The Two Gods of Leviathan: Thomas Hobbes on Religion and Politics
David Bourget (Western Ontario)
David Chalmers (ANU, NYU)
Rafael De Clercq
Jack Alan Reynolds
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Cambridge University Press (1992)
As well as being considered the greatest English political philosopher, Hobbes has traditionally been thought of as a purely secular thinker, highly critical of all religion. In this provocative new study, Professor Martinich argues that conventional wisdom has been misled. In fact, he shows that religious concerns pervade Leviathan and that Hobbes was really intent on providing a rational defense of the Calvinistic Church of England that flourished under the reign of James I. Professor Martinich presents a close reading of Leviathan in which he shows that, for Hobbes, Christian doctrine is not politically destabilizing and is consistent with modern science.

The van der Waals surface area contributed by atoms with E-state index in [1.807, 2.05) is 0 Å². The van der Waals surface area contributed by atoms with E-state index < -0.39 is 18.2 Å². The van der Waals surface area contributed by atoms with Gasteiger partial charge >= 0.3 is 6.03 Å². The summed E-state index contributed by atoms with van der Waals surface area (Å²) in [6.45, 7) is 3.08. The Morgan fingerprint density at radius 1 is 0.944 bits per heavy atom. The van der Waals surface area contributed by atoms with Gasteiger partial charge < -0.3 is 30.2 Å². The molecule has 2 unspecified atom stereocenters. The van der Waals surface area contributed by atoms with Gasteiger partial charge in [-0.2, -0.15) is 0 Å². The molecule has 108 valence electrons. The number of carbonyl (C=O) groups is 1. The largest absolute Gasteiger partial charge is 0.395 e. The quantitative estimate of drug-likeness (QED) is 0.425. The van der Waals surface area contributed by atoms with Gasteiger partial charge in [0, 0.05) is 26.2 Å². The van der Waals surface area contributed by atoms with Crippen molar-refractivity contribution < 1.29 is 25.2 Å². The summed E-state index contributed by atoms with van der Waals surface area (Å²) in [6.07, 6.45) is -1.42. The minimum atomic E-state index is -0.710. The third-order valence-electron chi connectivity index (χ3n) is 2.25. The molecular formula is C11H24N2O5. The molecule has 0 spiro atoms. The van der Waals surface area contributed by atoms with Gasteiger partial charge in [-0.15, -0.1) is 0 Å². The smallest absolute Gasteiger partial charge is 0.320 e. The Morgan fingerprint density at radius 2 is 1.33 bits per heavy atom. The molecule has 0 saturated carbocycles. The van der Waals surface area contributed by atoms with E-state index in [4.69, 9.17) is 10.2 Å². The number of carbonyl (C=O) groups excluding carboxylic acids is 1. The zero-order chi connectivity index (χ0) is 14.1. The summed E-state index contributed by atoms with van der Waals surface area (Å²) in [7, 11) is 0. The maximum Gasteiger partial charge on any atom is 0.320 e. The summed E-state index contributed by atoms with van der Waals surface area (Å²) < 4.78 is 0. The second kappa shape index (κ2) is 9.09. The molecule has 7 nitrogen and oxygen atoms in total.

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Citations of this work BETA
Quentin Skinner (2005). Hobbes on Representation. European Journal of Philosophy 13 (2):155–184.
Patricia Springborg (2012). Hobbes's Challenge to Descartes, Bramhall and Boyle: A Corporeal God. British Journal for the History of Philosophy 20 (5):903-934.
Geoffrey Gorham (2014). Mixing Bodily Fluids: Hobbes's Stoic God. Sophia 53 (1):33-49.
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